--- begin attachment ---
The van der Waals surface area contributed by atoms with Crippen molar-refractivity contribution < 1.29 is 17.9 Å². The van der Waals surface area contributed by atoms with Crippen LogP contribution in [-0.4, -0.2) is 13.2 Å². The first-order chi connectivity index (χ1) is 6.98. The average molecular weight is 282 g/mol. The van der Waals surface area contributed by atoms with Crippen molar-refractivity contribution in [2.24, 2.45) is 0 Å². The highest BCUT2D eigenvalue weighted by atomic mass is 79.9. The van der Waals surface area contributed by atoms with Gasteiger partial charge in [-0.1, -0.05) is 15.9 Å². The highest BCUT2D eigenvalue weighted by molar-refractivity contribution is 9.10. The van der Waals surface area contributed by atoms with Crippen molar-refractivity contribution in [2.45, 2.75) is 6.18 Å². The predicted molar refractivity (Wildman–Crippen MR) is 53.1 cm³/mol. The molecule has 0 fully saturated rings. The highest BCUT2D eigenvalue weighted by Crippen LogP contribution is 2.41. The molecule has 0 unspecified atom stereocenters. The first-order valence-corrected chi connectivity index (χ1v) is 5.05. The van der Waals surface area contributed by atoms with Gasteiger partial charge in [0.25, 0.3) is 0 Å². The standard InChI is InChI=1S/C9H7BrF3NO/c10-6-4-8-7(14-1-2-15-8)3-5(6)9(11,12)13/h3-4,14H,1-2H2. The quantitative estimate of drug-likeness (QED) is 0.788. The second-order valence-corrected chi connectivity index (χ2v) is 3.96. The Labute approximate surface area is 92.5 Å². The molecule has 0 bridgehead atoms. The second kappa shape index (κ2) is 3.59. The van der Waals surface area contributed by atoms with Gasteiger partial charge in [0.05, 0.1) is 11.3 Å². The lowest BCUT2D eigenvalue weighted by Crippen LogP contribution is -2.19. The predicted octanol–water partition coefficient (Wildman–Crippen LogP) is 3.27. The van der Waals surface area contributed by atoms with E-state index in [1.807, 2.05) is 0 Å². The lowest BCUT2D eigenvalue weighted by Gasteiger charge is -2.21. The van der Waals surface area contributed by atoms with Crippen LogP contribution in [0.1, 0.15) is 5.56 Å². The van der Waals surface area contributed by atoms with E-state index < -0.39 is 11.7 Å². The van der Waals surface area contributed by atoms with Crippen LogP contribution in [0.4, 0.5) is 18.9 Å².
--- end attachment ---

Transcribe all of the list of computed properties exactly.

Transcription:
The van der Waals surface area contributed by atoms with Crippen molar-refractivity contribution < 1.29 is 17.9 Å². The van der Waals surface area contributed by atoms with Crippen LogP contribution in [-0.4, -0.2) is 13.2 Å². The first-order chi connectivity index (χ1) is 6.98. The average molecular weight is 282 g/mol. The van der Waals surface area contributed by atoms with Crippen molar-refractivity contribution in [2.24, 2.45) is 0 Å². The highest BCUT2D eigenvalue weighted by atomic mass is 79.9. The van der Waals surface area contributed by atoms with Gasteiger partial charge in [-0.1, -0.05) is 15.9 Å². The highest BCUT2D eigenvalue weighted by molar-refractivity contribution is 9.10. The van der Waals surface area contributed by atoms with Crippen molar-refractivity contribution in [2.45, 2.75) is 6.18 Å². The predicted molar refractivity (Wildman–Crippen MR) is 53.1 cm³/mol. The molecule has 0 fully saturated rings. The highest BCUT2D eigenvalue weighted by Crippen LogP contribution is 2.41. The molecule has 0 unspecified atom stereocenters. The first-order valence-corrected chi connectivity index (χ1v) is 5.05. The van der Waals surface area contributed by atoms with Gasteiger partial charge in [0.25, 0.3) is 0 Å². The standard InChI is InChI=1S/C9H7BrF3NO/c10-6-4-8-7(14-1-2-15-8)3-5(6)9(11,12)13/h3-4,14H,1-2H2. The quantitative estimate of drug-likeness (QED) is 0.788. The second-order valence-corrected chi connectivity index (χ2v) is 3.96. The Labute approximate surface area is 92.5 Å². The molecule has 0 bridgehead atoms. The second kappa shape index (κ2) is 3.59. The van der Waals surface area contributed by atoms with Gasteiger partial charge in [0.05, 0.1) is 11.3 Å². The lowest BCUT2D eigenvalue weighted by Crippen LogP contribution is -2.19. The predicted octanol–water partition coefficient (Wildman–Crippen LogP) is 3.27. The van der Waals surface area contributed by atoms with E-state index in [1.807, 2.05) is 0 Å². The lowest BCUT2D eigenvalue weighted by Gasteiger charge is -2.21. The van der Waals surface area contributed by atoms with Crippen LogP contribution in [0.1, 0.15) is 5.56 Å². The van der Waals surface area contributed by atoms with E-state index < -0.39 is 11.7 Å². The van der Waals surface area contributed by atoms with Crippen LogP contribution in [0.4, 0.5) is 18.9 Å².